Education is a transfer of knowledge and experience with the ultimate goal of understanding – how can this be possible without the arts? Humans are not human because of their ability to make logical deductions, but to feel and express emotions. Arts education is not simply important; it is necessary, and we must do everything in our power to ensure that the arts stay in schools.

DVD Review – La Traviata (Evans, Konwitschny)

At some point last year, I decided that I wouldn’t watch or listen to another La Traviata for a long, long time. Within a short period of time, I had seen three productions (Jonathan Miller in Vancouver, Hugo de Ana in Verona, and the cinema broadcast of Richard Eyre from London), and I was frankly tired of the opera. The story seemed trite and romanticized, and the music not much better. However, a new Peter Konwitschny production from Graz seemed interesting and had gotten phenomenal reviews from a bunch of opera fans, who, like me, seemed sick of the ‘traditional’ Traviata. When I found the DVD at a great price, I caved, and I’m really glad I did. It’s a thought-provoking production, and is certainly worth seeing.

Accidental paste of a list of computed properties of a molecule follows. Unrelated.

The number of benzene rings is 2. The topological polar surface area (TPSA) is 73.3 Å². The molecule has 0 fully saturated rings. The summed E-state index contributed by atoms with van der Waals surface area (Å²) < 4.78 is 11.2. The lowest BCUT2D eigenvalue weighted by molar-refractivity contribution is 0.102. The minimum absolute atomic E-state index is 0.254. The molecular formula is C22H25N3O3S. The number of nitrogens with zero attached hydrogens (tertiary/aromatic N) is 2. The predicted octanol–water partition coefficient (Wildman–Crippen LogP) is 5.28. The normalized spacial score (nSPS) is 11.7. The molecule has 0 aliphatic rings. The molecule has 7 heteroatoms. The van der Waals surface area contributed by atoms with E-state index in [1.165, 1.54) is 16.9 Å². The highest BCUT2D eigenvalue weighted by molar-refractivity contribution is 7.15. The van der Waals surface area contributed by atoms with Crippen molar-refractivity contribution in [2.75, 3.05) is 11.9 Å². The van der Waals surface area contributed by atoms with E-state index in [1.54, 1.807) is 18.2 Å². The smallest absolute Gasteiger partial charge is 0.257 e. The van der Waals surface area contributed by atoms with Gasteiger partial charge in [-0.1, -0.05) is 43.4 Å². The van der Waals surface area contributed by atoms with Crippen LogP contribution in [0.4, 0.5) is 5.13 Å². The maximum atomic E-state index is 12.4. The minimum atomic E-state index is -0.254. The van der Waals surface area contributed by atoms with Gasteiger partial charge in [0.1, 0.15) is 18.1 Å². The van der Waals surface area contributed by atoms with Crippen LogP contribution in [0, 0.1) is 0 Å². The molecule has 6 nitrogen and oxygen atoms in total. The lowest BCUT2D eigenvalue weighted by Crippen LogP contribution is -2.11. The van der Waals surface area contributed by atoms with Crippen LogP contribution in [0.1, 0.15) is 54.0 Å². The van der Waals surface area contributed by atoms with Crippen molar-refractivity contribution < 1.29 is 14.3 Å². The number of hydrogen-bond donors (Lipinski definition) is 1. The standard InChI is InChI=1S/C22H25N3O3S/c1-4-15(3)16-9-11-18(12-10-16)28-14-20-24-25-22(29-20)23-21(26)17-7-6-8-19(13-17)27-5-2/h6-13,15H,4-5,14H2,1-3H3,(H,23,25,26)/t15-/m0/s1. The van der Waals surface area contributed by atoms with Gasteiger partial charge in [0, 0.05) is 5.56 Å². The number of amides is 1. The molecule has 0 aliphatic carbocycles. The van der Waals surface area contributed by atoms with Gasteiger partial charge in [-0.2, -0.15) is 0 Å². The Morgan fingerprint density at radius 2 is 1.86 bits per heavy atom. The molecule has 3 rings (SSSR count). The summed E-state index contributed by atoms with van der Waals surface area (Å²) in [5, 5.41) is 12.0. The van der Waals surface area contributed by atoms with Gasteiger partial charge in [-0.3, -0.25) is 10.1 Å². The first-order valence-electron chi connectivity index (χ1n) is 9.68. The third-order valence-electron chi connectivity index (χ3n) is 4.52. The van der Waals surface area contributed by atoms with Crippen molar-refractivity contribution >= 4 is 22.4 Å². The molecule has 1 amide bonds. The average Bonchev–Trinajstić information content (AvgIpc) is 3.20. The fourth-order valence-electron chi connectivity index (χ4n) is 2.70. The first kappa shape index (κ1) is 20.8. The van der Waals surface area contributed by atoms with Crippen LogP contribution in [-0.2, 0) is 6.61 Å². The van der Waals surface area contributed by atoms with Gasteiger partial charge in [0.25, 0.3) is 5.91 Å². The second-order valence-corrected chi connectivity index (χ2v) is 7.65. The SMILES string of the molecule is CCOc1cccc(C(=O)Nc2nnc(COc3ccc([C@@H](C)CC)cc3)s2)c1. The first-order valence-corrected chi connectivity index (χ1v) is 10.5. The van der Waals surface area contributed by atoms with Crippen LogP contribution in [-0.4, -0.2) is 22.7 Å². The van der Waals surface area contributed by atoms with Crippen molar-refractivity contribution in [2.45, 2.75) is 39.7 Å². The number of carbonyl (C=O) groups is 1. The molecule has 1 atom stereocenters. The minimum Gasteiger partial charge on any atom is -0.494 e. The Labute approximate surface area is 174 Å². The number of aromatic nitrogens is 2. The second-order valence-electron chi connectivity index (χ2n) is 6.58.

When I first saw the DVD cover, I was not particularly impressed: Violetta in a red cocktail dress, stark sets, cruel male-dominated society, blah blah blah – didn’t seem that different to the Willy Decker production from 2005. Despite the superficial similarities, the two productions could not be more different. To me, Decker’s production casts Violetta as a myth, the product of male fantasies. Thrust into a highly visible position (her red dress against the white walls), Violetta tries desperately to enjoy herself. However, that’s not possible – her happiness is only temporary, and her society quickly banishes and replaces her. Really, Decker’s interpretation of Violetta’s fall from grace isn’t much different from a more traditional production. Konwitschny’s production, on the other hand, takes a rather more pessimistic view. His production takes place in front of a series of curtains, representing society. Violetta’s red dress has the exact same pattern – unlike Decker’s more exposed, vivacious Violetta, Konwitschny makes it clear that his more jaded Violetta is very much integrated into society. This is a society that does not accept newcomers, and the chorus mercilessly taunts the outsider Alfredo. Violetta observes this cruelty, and chooses to take Alfredo’s side. During their act 1 duet, Alfredo starts pulling back the curtain, and Violetta is tantalized by this glimpse of another world.